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  1. Default First Road Trip on the East


    I am redeploying from Iraq for the second time soon. I am wanting to take a few road trips from my home station of Fort Campbell. I've been there for 5 years and never really traveled. I'm a huge fan of hiking and love historical sites. I am originally from California so I'm used to going home to do my road trips but I figured I would get to see a few more historical sites by sticking to the East. Any ideas??

  2. #2
    Join Date
    Mar 2005
    Tucson, AZ

    Default Short RoadTrips from Fort Campbell

    Welcome to the RoadTrip America forums!

    Within a day's drive (or so) of Fort Campbell you've got a great choice of venues that are rich in both history and hiking opportunities. For starters you should look at places roughly along the Appalachian Trail. In Virginia, nearby historic and scenic sites would include Shenandoah National Park, Monticello, the Blue Ridge Parkway, and a host of Civil War battle sites.

    In North Carolina, or on the way, you'd have Cumberland Gap, Great Smoky Mountains National Park, and access to the sites of some little known but pivotal Revolutionary War battlefields such as Guilford Courthouse, and Cowpens.

    With two days of driving, you'd open up New England, the Outer Banks of North Carolina, the Eastern Shore of Maryland (which could also include Annapolis, Washington and Philadelphia), and a host of other possibilities. There's no shortage of places to go, just the usual shortage of time to go to all of them.


  3. #3

    Default Some ideas in addition to AZ Buck's........

    .......but first, thank you for your service. I have two nephews who are Ranger 2LTs, one now headed for Ft Campbell for the 101st, the other at Ft Stewart with 3rd ID. My own "baby" is a 6'3" Navy Seabee reservist training for for a convoy security team, so I guess he'll mobilize some time in the forseeable. I hold folks like yourself, your fellow servicemembers, and my family members in highest esteem and my gratitude is sincere.

    The central Appalachians are well within your reach, of course. Combining history and hiking would include: The AT within Shenandoah NP, with focus on the Brown's Gap area where an entire Confederate regiment crossed a very difficult pass, hand roping their supply wagons and field pieces, to the Piedmont side, then hooked a train through the Crozet Tunnel back to the Valley side and surprised the Union troops who thought they'd lit out for Fredericksburg. In fact, the whole of the Shenandoah Valley is rich with Civil War history sites as well as Colonial history sites. Over the Blue Ridge from there, the largest cavalry engagement ever on North American soil was fought at Brandy Station, near Culpeper, close to the Old Rag Mountain trail within Shenandoah NP. A rich variety of more Colonial history can be seen in and around Charlottesville, VA, including of course Jefferson's Monticello.

    Further down this way, the Overmountain Trail is now a National Park unit, and some segments can be hiked, particularly in the Roan Mtn, TN and Yellow Mtn, NC area. The Overmountain Trail leads to Kings Mountain, NC, where the battle between the Overmountain Men and Tories under Cornwallis is widely held to represent the beginning of the end for the British.

    Abingdon, VA is home to the Barter Theater and is but 15 miles from Damascus, VA, where the AT and the Virginia Creeper Trail (VCT) intersect, and is at the doorstep of the Mount Rogers Nat Recreation Area within the George Washington National Forest. Any number of segments of the AT can be hiked, and the VCT can be pedaled on rental mountain bikes arranged with one of the several shuttle services in Damascus. The Grayson Highlands SP in Virginia also offers lots of high elevation hiking. The genuinely cool thing about this area is one can enjoy summertime hiking/backpacking much more given the coolness at elevations of 4,000'-5,500' Where on average the temps will be some 15-18 deg F cooler than temps just a few miles away where elevations are lower.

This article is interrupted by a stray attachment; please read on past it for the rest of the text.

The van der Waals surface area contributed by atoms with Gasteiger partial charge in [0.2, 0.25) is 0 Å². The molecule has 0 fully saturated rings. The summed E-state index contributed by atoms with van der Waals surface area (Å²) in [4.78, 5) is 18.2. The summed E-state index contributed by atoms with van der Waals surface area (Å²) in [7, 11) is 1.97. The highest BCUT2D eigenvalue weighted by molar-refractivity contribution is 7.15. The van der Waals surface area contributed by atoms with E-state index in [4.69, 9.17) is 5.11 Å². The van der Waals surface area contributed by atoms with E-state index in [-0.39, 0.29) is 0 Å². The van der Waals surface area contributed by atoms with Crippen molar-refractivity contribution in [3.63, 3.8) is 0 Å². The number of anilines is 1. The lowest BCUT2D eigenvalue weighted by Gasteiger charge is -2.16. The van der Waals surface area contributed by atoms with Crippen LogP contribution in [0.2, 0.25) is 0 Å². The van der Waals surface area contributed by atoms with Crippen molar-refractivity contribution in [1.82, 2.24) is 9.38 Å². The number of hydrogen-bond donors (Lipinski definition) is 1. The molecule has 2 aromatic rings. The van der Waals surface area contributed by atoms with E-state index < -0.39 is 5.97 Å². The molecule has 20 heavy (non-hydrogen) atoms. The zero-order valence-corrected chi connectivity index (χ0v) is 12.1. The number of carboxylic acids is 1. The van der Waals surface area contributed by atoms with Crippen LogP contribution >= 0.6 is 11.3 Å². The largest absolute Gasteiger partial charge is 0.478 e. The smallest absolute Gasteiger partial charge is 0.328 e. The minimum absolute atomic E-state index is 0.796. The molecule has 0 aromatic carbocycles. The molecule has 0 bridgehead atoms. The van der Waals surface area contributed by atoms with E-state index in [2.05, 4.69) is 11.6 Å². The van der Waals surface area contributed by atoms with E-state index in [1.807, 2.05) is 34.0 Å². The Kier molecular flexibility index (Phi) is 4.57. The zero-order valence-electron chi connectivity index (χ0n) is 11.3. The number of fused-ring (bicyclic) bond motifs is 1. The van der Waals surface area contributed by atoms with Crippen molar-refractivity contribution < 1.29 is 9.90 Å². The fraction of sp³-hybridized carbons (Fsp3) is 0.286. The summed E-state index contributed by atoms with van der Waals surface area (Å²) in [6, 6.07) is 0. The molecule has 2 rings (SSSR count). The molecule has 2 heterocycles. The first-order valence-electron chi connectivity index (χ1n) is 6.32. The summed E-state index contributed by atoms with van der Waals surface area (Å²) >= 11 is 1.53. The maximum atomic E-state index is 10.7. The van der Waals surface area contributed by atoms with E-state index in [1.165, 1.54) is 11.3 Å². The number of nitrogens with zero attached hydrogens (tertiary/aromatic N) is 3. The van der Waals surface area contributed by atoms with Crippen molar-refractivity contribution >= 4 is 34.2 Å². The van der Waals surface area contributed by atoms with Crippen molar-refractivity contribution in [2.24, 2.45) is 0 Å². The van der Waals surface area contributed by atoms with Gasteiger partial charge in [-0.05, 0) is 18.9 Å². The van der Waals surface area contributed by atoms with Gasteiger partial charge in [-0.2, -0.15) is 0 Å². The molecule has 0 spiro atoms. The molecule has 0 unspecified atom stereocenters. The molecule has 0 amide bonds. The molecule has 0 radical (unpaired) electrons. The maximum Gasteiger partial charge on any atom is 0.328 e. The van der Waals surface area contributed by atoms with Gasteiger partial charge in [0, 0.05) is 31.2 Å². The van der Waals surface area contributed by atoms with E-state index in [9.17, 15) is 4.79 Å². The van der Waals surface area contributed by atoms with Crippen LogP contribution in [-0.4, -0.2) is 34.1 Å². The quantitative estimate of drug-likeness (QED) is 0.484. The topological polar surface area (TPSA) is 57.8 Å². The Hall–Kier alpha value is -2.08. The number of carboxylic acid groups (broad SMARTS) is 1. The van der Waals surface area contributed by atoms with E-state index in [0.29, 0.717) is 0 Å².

A little south of there, at Erwin, TN, the AT crosses the Nolichucky River near the Nantahala Outdoor Center (NOC) outpost on the 'Chucky. From there you can hike to the Beauty Spot, Unaka Mtn, or raft the Nolichucky from Poplar, NC back to the NOC riverside outpost, complete with sauna. Nearby historic Jonesborough, TN hosts a popular "Storytelling" festival each year, where the lost skills of verbal history expression are celebrated.

    Finally, on south towards Chattanooga are roads over the Smokies into NC in and around Great Smoky Mtns NP, where the AT and other trails take you to some of the highest elevations east of the Mississippi, at and above 6,500', and where the Cherokee Nation history is preserved in and around the lands owned by the Eastern Band of the Cherokees, essentially a group which remained behind when the Trail of Tears took the great majority of the Cherokee Nation to Oklahoma. More recent mining history and the whitewater Mecca of the Ocoee River are at and just west of Ducktown, TN.

    I suppose that might keep you busy for a while. If you have followup questions, please feel free to jump back in here. We'd love to think we have provided you with some ideas for the RoadTrips you so richly deserve!


  4. #4
    Join Date
    Jan 1998
    Las Vegas, Nevada

    Default Check here on Friday evening!

    Peter Thody's next article in his American South series will be hopscotching across West Virginia, Pennsylvania, Maryland and New Jersey and there are some very good sections on the northern Appalachians. The edition should be live on the site about 5:00 PM PDT.


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